It is also common to find CAN controllers with only 3 segments, where the Prop_Seg time is added to the Phase_Seg1 time.It is important to note that all CAN bit timing calculations are based on time quanta (TQ), defined as Node MCU a fixed unit of time derived from the oscillator with a value between 8 and 25. In terms of time, a TQ is equivalent to as low as 1/25th bit or 40ns for a 1us bit length at 1Mbps bus speed.
As an overly simplified rule of CAN bit timing, the list below could be setup to govern the values of the 4 bit time segments:
– Sync_Seg = 1TQ
– 1TQ ≤ Prop_Seg ≤ 8TQ
– 1TQ ≤ Phase_Seg1 ≤ 8TQ
– 2TQ ≤ Phase_Seg2 ≤ 8TQ
– 1TQ ≤ SJW ≤ MIN(Phase_Seg1, 4)
– SJW – Synchronization Jump width, defined as the time length by which Phase_Seg1 may be lengthened and Phase_Seg2 may be shortened
The above relationships generate a large range of possible values for each of the parameters they involve, and selecting the right combination is crucial to the successful implementation of a robust CAN communication. Designers must not only account for oscillator accuracy, and propagation delays within the node in question, but also account for other system nodes with which communication must be established.
Based on the system clock, the baud rate required, and possibly the required sample point of the bit (i.e. CANOpen sample point required at 87.5%), configuring the bit timing for CAN becomes a challenge many designers are reluctant to undertake.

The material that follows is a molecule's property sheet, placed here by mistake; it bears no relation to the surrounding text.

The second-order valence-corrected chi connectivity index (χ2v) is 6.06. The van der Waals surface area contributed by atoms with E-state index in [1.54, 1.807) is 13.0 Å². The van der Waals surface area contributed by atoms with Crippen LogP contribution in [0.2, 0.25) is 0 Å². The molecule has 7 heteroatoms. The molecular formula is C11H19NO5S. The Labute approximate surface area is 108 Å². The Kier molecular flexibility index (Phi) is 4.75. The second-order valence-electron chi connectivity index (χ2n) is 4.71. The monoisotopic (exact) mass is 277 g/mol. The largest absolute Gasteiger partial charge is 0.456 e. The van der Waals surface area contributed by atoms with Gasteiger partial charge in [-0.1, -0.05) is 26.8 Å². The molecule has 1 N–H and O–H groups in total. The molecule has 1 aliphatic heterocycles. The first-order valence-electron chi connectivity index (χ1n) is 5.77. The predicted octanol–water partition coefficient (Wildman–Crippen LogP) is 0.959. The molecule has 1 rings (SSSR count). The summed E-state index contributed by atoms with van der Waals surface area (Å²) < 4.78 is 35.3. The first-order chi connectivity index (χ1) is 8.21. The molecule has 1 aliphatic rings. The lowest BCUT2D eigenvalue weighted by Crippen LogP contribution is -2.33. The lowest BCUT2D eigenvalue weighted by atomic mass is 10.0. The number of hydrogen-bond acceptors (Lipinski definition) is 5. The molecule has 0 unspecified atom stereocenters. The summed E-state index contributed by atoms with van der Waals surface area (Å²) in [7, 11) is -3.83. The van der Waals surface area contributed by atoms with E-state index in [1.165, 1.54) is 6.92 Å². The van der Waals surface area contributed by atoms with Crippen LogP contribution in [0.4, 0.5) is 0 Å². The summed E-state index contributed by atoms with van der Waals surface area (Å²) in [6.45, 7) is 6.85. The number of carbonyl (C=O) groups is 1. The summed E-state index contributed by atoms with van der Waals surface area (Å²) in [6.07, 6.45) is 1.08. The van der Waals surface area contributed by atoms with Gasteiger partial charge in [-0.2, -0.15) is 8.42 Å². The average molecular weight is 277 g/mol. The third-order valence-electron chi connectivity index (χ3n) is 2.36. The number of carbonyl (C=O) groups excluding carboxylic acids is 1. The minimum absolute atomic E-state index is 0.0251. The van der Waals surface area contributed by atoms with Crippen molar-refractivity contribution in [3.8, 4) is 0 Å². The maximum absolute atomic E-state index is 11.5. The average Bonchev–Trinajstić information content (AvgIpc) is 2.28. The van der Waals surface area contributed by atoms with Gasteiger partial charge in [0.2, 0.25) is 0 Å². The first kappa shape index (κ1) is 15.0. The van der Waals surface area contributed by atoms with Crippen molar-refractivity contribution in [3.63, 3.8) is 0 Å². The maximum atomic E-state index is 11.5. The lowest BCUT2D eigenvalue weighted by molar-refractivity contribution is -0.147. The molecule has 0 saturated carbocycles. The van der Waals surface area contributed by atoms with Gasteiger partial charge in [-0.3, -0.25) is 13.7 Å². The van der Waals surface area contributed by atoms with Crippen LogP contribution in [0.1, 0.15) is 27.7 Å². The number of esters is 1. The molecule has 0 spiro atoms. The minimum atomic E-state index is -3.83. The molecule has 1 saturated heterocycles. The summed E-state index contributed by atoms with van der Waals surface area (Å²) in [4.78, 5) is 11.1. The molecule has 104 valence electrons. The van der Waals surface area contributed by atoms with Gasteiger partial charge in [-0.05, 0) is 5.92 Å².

This perceived complexity is causing many new embedded systems to reuse legacy MCUs and even software stacks rater than adopting new products which might address the overall system requirements a better way. Unfortunately, it puts CAN in the “It’s working, I don’t want to touch it” category of embedded peripherals.where creating new timing analysis or modifying a baud rate of an existing node configuration is no longer a risky task for an already operational CAN bus. By providing all specified and verified combinations of parameters to achieve a robust CAN timing implementation, designers can focus on the more complex tasks of the module’s main functionality.Although available for decades now, CAN is still perceived as a complex peripheral in an embedded design, especially in research and development area (R&D). R&D activities involve multiple iterations of the system configuration, with CAN being a component in the overall system. CAN drivers and CAN stack development can be outsourced to specialized companies providing these services for a fee, some with limited post-delivery change and configurability. Lately, semiconductor companies (such as Cypress in the example above) are providing tools to bridge that gap and allow quick in-house development, and fast time to market for complex embedded systems.